When he left the hospital, he took up residence in the quiet town of Auvers. Here he befriended his doctor Paul Gachet who encouraged him to soley focus on his craft.
As a result, the last three months of his life in Auvers-sur-Oise turned out to be his most prolific period, finishing almost one painting a day.

Brief visits

Some locations Vincent just visited briefly. For instance a three day museum trip to Amsterdam so he could study the work of Rembrandt.
Arriving too early at the train station, he had just enough time to finish a painting in the waiting room.

Due to a lack of information, we exclude these paintings for the remainder of the story.


'Through working hard I hope to make something good one day. I haven't got it yet, but I'm hunting it and fighting for it.' - Van Gogh.

Take a moment to look at his work and see for yourself how the locations effected his paintings style.

Month by month

Vincent would often write to his brother about his ongoing work.

Because these letters survived, we have an extraordinary oportunity to compare his output on a month to month basis.


By making a distinction between seasons, it becomes clear that overall he was the least productive during the dark winter months.


So what patterns can we see when we look at each location individually?

If we look at Arles, a productive autumn pops out. This period coincides with the period when Gogh briefly lived with his friend and fellow artist Paul Gauguin.

Furthermore, it reveals a year round consistency in Nuenen where he depcited the harsh reality of country life through the year.

In Paris, Vincent lived with his brother Theo. As a result, we do not have a written correspondence of this period. Making it impossible to accurately date those paintings.


'Last year I've painted almost nothing but flowers to accustom myself to a colour other then grey. And when I painted the landscapes in Asnières this summer, I saw more colours in it then I did before.' - Van Gogh.

Take a moment to look at his work and see for yourself how the seasons effected his paintings style.

Canvas size

If we take a closer look, we can see that Vincent's work takes on many different shapes and sizes.

Basic dimensions

We can start exploring this further by first looking at the extremes.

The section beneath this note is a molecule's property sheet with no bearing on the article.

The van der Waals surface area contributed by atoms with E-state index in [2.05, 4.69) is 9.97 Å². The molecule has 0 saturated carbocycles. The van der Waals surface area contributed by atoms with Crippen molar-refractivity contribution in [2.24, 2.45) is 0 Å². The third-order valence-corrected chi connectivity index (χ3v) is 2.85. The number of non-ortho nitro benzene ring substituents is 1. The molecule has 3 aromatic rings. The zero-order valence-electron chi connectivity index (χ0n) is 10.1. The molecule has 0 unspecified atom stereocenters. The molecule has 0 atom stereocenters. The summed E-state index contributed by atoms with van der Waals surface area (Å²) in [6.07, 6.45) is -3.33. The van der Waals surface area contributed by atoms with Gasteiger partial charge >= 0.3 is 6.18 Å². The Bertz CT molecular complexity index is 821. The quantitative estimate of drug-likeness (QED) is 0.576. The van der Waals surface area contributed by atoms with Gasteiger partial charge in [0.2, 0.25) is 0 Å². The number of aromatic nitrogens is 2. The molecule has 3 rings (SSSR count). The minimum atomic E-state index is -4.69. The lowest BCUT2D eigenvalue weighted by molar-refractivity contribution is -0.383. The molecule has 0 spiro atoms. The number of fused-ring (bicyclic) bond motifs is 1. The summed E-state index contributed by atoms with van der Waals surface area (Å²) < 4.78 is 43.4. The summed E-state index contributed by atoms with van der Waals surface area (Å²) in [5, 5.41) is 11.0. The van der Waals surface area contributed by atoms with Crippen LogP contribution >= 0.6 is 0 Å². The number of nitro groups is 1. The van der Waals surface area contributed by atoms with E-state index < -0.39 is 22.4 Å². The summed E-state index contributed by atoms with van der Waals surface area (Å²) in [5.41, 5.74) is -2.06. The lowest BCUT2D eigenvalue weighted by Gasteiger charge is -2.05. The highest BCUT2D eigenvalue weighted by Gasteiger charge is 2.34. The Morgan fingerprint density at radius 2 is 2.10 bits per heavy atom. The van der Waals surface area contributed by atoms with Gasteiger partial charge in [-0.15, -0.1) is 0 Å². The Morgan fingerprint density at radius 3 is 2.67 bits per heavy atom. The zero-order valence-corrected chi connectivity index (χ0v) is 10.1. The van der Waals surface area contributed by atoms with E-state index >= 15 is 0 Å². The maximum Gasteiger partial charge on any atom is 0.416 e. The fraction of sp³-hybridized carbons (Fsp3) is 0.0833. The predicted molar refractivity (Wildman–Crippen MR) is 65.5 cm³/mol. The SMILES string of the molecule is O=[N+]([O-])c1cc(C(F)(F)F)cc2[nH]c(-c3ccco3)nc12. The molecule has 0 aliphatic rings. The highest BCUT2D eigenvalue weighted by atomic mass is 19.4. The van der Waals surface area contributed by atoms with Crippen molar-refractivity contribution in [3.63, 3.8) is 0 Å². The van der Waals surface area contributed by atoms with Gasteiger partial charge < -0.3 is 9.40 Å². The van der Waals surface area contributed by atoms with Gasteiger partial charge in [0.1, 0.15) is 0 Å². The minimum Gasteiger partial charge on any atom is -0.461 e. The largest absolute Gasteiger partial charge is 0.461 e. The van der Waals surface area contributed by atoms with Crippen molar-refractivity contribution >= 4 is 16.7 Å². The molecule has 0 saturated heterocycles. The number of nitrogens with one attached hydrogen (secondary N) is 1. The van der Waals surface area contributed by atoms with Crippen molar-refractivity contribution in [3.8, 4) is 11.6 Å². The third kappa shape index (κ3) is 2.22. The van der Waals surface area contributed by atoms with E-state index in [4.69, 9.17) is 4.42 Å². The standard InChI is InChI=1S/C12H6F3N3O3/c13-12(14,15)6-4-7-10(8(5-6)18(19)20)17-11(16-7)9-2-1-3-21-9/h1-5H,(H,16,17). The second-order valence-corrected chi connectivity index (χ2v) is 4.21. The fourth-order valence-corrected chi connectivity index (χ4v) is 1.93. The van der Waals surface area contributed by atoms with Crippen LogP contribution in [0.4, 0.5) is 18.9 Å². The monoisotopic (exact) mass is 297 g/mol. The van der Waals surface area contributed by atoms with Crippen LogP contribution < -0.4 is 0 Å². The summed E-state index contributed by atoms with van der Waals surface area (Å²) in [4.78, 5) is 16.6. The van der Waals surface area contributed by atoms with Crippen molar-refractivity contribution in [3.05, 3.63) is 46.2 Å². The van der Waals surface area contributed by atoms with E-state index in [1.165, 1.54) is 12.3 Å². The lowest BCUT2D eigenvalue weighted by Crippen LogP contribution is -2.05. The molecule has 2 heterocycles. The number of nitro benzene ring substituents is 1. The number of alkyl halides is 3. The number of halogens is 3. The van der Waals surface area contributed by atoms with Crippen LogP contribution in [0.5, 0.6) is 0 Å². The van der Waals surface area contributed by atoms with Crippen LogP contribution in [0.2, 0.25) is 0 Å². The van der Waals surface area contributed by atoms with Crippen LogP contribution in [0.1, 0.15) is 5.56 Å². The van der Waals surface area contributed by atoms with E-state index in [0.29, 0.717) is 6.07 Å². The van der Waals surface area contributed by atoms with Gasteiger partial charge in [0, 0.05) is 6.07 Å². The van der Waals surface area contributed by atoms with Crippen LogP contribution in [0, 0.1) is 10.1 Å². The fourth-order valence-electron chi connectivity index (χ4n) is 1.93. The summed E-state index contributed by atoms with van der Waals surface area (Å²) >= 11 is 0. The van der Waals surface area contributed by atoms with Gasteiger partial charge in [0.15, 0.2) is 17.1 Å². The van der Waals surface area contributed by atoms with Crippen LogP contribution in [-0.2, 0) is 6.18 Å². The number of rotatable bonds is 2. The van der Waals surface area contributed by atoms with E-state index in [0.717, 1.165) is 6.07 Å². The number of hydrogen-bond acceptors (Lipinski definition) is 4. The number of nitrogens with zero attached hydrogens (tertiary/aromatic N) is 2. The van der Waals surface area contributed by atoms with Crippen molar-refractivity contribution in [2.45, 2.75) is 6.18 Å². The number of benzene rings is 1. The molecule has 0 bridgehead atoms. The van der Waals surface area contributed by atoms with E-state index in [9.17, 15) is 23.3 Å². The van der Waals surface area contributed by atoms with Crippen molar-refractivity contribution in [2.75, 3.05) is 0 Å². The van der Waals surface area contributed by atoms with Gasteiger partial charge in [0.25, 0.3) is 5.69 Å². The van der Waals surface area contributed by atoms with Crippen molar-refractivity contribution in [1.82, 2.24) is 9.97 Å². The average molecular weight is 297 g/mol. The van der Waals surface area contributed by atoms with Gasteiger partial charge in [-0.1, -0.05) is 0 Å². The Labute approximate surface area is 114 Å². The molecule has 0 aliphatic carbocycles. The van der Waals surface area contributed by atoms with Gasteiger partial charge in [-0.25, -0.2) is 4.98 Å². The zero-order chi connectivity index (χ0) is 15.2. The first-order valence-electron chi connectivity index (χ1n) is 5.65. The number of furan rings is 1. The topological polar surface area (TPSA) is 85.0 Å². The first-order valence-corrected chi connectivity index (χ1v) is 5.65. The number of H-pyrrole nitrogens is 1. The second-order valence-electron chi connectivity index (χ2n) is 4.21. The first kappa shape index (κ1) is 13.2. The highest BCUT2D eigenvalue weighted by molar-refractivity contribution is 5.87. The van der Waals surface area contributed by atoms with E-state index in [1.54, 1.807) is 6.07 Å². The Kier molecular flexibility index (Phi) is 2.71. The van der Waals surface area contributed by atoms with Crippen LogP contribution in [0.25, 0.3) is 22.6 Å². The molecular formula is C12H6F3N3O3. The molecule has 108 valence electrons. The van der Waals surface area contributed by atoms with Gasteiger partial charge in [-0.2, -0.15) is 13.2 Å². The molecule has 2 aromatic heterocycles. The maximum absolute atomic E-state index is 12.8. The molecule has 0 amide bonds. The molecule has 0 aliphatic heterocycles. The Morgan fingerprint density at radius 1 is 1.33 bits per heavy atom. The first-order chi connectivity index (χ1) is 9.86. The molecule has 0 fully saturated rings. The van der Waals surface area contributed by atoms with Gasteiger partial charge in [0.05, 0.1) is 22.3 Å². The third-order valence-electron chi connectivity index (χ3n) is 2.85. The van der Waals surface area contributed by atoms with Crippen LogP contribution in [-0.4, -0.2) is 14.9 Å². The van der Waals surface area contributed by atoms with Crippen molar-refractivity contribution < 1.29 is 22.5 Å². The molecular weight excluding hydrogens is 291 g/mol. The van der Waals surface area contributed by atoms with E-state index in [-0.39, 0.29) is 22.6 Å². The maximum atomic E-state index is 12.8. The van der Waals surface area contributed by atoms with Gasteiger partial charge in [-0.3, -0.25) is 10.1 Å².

He made his largest painting early in his career in Neuen and his smallest work when he was frantically experimenting new techniques in Paris. But if we look at the average of all paintings, it's hard to make a clear distinction.

Size distribution

A distribution tells us a lot more. Here we can see the paintings vertically positioned according to their size in square centimeters.

It becomes apparent that most of his early work in the cities of Nuenen and Paris were relatively small. In Arles and Saint-Rémy van Gogh frequently painted on the canvas 30, a French standard canvas size of 92 cm x 73 cm. These works includes some of his most famous such as: The Stary Night, Almond Blossom and Irises.

The tragic end

Throughout his life and travels van Gogh struggeld with his mental health. Ultimately his conditition proved to be fatal On 27 July 1890, he walked into a wheat field near Auvers and shot himself in the chest with a pistol. Two days later, he succumbed to his injuries and passed away in the presence of his brother.
He would die at age 37 in relative anonymity, unknown that his work would soon inspire millions all around the world.

His legacy

After his death, van Gogh quickly gained international recognition and the appreciation of his work skyrocketed. His paintings became well sought after by museums and private collectors alike. To this day, his paintings can be found on every continent.

In this final image, we can see the locations of museums which currently have a painting from van Gogh on display.

Vincent van Gogh

'... we're working on art and at matters that won't be of our times only, but which may also be continued by others after us.' - Van Gogh.


Many thanks to Lélia, Stephen, Chris, Carmen, Alice & Axel for the feedback and encouragement in the early stages of the project.
Special thanks to Emmet, Denis and Mac who helped me out with the technique.